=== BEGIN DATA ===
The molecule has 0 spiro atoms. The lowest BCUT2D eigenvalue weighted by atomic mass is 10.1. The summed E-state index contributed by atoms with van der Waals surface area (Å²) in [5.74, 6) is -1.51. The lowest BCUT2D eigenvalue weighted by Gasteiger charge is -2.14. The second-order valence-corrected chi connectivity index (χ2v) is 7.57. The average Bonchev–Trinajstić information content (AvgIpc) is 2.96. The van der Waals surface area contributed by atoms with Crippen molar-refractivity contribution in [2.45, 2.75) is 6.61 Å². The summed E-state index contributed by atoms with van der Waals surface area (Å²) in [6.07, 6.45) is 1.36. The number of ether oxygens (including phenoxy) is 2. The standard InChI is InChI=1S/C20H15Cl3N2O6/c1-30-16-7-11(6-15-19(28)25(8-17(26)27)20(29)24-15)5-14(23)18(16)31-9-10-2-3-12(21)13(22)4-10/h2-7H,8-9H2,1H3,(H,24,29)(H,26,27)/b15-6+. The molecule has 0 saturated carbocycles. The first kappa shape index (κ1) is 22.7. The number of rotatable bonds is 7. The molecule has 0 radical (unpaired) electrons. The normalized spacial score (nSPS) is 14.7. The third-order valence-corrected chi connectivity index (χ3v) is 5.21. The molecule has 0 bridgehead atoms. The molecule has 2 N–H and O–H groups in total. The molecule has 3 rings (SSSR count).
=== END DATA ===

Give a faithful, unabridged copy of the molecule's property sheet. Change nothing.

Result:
The molecule has 0 spiro atoms. The lowest BCUT2D eigenvalue weighted by atomic mass is 10.1. The summed E-state index contributed by atoms with van der Waals surface area (Å²) in [5.74, 6) is -1.51. The lowest BCUT2D eigenvalue weighted by Gasteiger charge is -2.14. The second-order valence-corrected chi connectivity index (χ2v) is 7.57. The average Bonchev–Trinajstić information content (AvgIpc) is 2.96. The van der Waals surface area contributed by atoms with Crippen molar-refractivity contribution in [2.45, 2.75) is 6.61 Å². The summed E-state index contributed by atoms with van der Waals surface area (Å²) in [6.07, 6.45) is 1.36. The number of ether oxygens (including phenoxy) is 2. The standard InChI is InChI=1S/C20H15Cl3N2O6/c1-30-16-7-11(6-15-19(28)25(8-17(26)27)20(29)24-15)5-14(23)18(16)31-9-10-2-3-12(21)13(22)4-10/h2-7H,8-9H2,1H3,(H,24,29)(H,26,27)/b15-6+. The molecule has 0 saturated carbocycles. The first kappa shape index (κ1) is 22.7. The number of rotatable bonds is 7. The molecule has 0 radical (unpaired) electrons. The normalized spacial score (nSPS) is 14.7. The third-order valence-corrected chi connectivity index (χ3v) is 5.21. The molecule has 0 bridgehead atoms. The molecule has 2 N–H and O–H groups in total. The molecule has 3 rings (SSSR count).